The Common Dreamscape: A Study of Dream Types in the Writings of Fedor Dostoevskii

James Livingstone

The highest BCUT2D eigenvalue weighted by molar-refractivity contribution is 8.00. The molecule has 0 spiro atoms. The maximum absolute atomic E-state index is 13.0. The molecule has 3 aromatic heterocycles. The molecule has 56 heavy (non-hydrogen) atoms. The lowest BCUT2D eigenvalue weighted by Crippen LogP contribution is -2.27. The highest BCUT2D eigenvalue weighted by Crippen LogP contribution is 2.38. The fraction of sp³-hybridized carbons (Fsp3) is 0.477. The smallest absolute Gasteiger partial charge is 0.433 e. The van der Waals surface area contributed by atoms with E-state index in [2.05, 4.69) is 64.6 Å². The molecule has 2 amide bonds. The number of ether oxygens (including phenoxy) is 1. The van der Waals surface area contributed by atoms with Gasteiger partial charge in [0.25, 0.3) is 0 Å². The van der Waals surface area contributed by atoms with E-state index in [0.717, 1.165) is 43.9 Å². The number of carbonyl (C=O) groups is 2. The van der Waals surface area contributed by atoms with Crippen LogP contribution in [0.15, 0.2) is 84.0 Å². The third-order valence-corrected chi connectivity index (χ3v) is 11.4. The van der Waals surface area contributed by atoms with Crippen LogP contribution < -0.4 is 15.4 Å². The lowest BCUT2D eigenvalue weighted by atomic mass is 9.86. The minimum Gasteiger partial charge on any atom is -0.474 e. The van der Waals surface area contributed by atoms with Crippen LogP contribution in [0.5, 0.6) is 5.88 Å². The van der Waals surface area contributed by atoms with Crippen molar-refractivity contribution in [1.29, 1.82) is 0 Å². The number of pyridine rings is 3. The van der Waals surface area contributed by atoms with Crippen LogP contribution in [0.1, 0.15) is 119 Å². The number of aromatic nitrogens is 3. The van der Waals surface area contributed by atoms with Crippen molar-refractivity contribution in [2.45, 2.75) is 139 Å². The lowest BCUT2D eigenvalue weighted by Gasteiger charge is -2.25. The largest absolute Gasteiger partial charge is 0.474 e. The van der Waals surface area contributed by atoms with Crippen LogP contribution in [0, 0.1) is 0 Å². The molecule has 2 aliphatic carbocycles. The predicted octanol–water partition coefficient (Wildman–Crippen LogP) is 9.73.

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The works of Fedor Dostoevskii contain some of the most vivid dreaming experiences in all of world literature. Drawing on a broad selection of these, this paper looks to shed light on their significance, attempting an understanding of the crucial functions that the dreams serve, as well as identifying and evaluating the sensations, properties and evocations that come to define the various dream-worlds conjured across Dostoevskii’s fiction. In seeking to explain the extraordinary richness of connections between these worlds, this paper argues for the notion of common dream-space, as characters from different novels appear to inhabit a shared dreamscape, in which they encounter shared images and perceptions, ranging from the subtlety of a single recurring sound to the reproduction of an entire fantasy land. It is the intimate and detailed access that Dostoevskii provides the reader to the minds of his protagonists that gives the novels their highly unusual, intense psychological power. The dreams are central to the emotional suction and immersion that, to this day, remains very distinct to Dostoevskii.


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